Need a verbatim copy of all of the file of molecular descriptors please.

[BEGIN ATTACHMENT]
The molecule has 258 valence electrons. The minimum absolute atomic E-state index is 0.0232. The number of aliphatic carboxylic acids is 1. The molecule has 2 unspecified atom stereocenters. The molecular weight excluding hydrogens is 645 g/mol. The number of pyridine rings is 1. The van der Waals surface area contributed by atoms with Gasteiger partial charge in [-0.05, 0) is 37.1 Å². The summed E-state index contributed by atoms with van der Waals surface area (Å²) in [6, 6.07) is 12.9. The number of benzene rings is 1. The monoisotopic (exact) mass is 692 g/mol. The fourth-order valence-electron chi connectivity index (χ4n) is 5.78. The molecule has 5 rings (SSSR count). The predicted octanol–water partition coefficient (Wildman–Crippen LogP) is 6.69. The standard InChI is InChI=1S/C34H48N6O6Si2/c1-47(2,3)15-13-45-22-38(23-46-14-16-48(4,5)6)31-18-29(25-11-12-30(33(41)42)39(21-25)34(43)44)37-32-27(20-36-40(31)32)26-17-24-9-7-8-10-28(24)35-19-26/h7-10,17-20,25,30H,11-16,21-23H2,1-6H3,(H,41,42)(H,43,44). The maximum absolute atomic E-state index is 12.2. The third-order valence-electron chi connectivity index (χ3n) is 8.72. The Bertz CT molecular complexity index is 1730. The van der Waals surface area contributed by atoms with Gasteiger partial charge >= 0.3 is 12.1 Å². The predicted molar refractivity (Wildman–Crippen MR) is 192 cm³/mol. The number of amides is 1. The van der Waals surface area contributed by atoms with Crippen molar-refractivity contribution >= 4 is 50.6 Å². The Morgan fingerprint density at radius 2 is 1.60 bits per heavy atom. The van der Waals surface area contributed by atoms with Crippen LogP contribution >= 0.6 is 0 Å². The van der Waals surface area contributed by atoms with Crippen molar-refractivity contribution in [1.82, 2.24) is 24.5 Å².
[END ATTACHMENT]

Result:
The molecule has 258 valence electrons. The minimum absolute atomic E-state index is 0.0232. The number of aliphatic carboxylic acids is 1. The molecule has 2 unspecified atom stereocenters. The molecular weight excluding hydrogens is 645 g/mol. The number of pyridine rings is 1. The van der Waals surface area contributed by atoms with Gasteiger partial charge in [-0.05, 0) is 37.1 Å². The summed E-state index contributed by atoms with van der Waals surface area (Å²) in [6, 6.07) is 12.9. The number of benzene rings is 1. The monoisotopic (exact) mass is 692 g/mol. The fourth-order valence-electron chi connectivity index (χ4n) is 5.78. The molecule has 5 rings (SSSR count). The predicted octanol–water partition coefficient (Wildman–Crippen LogP) is 6.69. The standard InChI is InChI=1S/C34H48N6O6Si2/c1-47(2,3)15-13-45-22-38(23-46-14-16-48(4,5)6)31-18-29(25-11-12-30(33(41)42)39(21-25)34(43)44)37-32-27(20-36-40(31)32)26-17-24-9-7-8-10-28(24)35-19-26/h7-10,17-20,25,30H,11-16,21-23H2,1-6H3,(H,41,42)(H,43,44). The maximum absolute atomic E-state index is 12.2. The third-order valence-electron chi connectivity index (χ3n) is 8.72. The Bertz CT molecular complexity index is 1730. The van der Waals surface area contributed by atoms with Gasteiger partial charge >= 0.3 is 12.1 Å². The predicted molar refractivity (Wildman–Crippen MR) is 192 cm³/mol. The number of amides is 1. The van der Waals surface area contributed by atoms with Crippen molar-refractivity contribution >= 4 is 50.6 Å². The Morgan fingerprint density at radius 2 is 1.60 bits per heavy atom. The van der Waals surface area contributed by atoms with Crippen LogP contribution >= 0.6 is 0 Å². The van der Waals surface area contributed by atoms with Crippen molar-refractivity contribution in [1.82, 2.24) is 24.5 Å².